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SpaceX Will “Save” the International Space Station If Russia Decides to Crash It on Earth

Like the rest of the world, but perhaps in a less obvious manner, Tesla and SpaceX CEO Elon Musk is paying close attention to what is happening in Eastern Europe and Russia’s violent attack on Ukraine. Should the Russian space agency decide to take the conflict into space, SpaceX will be ready to respond.
Elon Musk says SpaceX will help and save the day if Russia decides to crash the ISS intentionally 11 photos
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Last week, Russia invaded Ukraine, and the military attack is ongoing as of the time of the press. NATO members responded to the military action with economic sanctions against the Russian government and expat oligarchs, with U.S. President Biden saying “additional strong sanctions” will “degrade [Russia’s] aerospace industry, including their space program.” Roscosmos, the Russian space agency, has chosen to respond with a not-so-veiled threat.

It comes via the agency’s chief Dmitry Rogozin, who is no stranger to making threats online about what Russia could do with the International Space Station (ISS) if they wanted. This time, Rogozin is threatening an uncontrolled deorbit and subsequent fall on Earth. In laymen's terms, Rogozin is saying on Twitter that the 500-ton structure could crash in Europe, India, China, or even the United States if further sanctions against Russia were brought up. “The ISS does not fly over Russia, so all the risks are yours. Are you ready for them?” Rogozin writes.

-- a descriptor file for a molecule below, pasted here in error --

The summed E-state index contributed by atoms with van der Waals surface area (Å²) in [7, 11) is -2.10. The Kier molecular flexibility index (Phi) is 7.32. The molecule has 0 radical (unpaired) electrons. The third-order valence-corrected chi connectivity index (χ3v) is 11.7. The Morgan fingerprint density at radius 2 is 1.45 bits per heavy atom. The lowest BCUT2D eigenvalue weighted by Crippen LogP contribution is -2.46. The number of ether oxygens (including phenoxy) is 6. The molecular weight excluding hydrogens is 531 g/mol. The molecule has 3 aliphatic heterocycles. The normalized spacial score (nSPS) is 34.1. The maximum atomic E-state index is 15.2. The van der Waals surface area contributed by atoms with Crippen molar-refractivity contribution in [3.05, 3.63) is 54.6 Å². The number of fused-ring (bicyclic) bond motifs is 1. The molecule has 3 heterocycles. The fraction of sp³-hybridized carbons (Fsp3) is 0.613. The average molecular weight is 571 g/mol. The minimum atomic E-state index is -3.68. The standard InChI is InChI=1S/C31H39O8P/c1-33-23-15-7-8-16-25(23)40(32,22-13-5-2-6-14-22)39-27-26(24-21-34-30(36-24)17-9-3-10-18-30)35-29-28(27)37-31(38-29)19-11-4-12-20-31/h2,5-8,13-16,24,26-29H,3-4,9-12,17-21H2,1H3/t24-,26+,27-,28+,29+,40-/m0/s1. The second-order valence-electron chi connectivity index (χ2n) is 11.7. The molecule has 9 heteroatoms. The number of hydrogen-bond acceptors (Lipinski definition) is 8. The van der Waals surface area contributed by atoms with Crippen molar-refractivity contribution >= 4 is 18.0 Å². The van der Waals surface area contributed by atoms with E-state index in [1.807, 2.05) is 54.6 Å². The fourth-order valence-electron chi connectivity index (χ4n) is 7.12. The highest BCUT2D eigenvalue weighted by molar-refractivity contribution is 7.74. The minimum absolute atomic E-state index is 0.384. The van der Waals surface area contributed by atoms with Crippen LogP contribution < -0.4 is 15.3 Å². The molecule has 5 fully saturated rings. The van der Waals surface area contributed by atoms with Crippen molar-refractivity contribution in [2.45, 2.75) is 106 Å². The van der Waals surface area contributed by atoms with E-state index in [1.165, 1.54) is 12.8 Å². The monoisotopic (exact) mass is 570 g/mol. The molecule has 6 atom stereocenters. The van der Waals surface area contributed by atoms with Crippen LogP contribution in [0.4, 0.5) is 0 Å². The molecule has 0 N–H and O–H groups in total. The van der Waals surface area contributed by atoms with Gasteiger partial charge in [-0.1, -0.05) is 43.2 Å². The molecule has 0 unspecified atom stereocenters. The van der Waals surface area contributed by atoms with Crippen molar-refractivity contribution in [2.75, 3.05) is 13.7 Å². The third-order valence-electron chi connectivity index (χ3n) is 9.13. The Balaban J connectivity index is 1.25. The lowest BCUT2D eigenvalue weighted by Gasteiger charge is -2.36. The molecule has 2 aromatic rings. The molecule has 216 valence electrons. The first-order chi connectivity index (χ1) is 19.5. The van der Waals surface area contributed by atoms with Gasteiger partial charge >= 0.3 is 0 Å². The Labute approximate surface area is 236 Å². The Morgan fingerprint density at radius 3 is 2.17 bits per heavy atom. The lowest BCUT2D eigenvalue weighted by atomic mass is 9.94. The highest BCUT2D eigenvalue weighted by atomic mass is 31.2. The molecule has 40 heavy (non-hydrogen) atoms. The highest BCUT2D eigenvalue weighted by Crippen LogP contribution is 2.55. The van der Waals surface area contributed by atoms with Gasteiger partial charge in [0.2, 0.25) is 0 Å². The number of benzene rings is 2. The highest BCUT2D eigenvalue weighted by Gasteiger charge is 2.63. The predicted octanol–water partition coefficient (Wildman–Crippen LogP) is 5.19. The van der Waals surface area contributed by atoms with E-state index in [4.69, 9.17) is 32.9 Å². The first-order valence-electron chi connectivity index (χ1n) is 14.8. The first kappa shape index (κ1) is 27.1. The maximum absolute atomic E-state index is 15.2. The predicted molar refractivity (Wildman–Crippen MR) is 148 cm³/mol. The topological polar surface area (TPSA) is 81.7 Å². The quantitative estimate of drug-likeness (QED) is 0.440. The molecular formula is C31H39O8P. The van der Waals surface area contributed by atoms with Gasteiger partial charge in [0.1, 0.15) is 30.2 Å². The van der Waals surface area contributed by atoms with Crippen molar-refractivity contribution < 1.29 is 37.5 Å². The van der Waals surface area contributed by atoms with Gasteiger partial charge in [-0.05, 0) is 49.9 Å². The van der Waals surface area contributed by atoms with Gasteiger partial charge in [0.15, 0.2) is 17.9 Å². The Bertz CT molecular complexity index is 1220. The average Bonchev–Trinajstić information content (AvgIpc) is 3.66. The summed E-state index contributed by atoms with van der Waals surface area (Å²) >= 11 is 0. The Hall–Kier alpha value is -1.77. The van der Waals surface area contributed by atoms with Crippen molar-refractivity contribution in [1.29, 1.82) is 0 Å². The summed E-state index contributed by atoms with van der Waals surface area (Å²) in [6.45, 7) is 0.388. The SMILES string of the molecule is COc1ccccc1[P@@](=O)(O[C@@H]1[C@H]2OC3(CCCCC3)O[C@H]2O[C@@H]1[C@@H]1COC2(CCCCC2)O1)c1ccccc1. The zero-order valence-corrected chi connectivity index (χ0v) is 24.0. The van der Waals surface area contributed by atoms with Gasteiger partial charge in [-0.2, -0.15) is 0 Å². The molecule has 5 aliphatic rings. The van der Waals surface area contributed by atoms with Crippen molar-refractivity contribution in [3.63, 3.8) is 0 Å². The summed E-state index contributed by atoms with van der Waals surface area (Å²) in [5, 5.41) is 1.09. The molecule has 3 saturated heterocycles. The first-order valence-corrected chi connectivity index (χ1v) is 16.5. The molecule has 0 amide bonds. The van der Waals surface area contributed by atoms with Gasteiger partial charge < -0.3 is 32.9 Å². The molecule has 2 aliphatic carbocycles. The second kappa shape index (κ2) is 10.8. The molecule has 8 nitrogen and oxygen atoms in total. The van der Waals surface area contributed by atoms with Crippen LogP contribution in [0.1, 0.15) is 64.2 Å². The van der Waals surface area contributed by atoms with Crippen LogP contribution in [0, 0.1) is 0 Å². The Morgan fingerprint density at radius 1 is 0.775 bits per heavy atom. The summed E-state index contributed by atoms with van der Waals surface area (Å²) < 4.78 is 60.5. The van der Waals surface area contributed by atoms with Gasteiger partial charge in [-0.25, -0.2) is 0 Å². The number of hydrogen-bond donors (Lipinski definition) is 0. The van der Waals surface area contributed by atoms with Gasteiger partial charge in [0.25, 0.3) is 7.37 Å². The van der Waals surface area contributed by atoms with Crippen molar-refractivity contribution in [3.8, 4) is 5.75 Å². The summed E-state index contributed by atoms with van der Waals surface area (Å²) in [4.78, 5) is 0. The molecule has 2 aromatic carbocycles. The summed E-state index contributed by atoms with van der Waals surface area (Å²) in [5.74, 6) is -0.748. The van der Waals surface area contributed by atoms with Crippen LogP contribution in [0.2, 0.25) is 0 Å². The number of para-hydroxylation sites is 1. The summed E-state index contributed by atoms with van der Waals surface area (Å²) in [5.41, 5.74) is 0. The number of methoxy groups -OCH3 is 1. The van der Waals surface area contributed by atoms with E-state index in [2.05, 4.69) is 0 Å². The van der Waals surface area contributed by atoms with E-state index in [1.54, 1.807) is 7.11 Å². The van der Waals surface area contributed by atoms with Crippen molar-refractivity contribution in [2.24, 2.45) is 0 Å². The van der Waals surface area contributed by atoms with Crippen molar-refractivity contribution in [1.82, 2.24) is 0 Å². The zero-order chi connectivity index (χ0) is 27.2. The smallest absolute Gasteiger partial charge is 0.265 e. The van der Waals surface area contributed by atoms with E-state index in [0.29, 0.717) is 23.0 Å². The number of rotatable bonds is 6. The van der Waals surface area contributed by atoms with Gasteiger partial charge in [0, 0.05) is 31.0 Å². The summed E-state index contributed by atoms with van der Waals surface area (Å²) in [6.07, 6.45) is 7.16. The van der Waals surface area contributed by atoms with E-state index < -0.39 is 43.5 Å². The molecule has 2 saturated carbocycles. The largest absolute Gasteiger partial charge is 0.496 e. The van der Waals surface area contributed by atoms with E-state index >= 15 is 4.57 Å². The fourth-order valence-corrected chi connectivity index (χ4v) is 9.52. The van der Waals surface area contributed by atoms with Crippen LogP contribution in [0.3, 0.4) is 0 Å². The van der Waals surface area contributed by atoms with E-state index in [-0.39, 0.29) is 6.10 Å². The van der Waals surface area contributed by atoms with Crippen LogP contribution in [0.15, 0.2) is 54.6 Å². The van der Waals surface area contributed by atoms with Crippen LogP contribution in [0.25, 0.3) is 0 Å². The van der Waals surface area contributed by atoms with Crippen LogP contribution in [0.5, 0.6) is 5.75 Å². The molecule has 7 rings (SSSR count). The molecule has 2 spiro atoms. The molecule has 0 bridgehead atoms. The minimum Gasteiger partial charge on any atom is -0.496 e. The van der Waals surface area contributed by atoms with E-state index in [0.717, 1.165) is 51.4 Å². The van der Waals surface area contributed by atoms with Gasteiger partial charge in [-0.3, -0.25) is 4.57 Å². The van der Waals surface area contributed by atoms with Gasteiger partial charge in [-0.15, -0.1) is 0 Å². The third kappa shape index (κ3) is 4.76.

In that case, Rogozin asks, who will “save” the ISS? Elon Musk responded to this with just one photo: the logo of the SpaceX agency. Just in case his message was not clear enough, he responded with “Yes” when a follower asked him if SpaceX would intervene in this dramatic scenario in which Russia would attempt to crash the ISS on purpose. He also responded with a “good thread” to the possible use of SpaceX’s Dragon spacecraft to stabilize and control the ISS.

The Russian segment of the ISS provides guidance, navigation, and control of the entire space station, with Rogozin stressing how they’re responsible for keeping it from hitting space junk from U.S. “talented businessmen” – probably meaning Musk and the Starlink satellites. The Russians also provide regular boosts to the ISS so that it doesn’t sink too low into orbit.

In a statement to EuroNews, NASA says that, despite Rogozin’s online rant, it “continues working with Roscosmos and our other international partners in Canada, Europe, and Japan to maintain safe and continuous ISS operations.”


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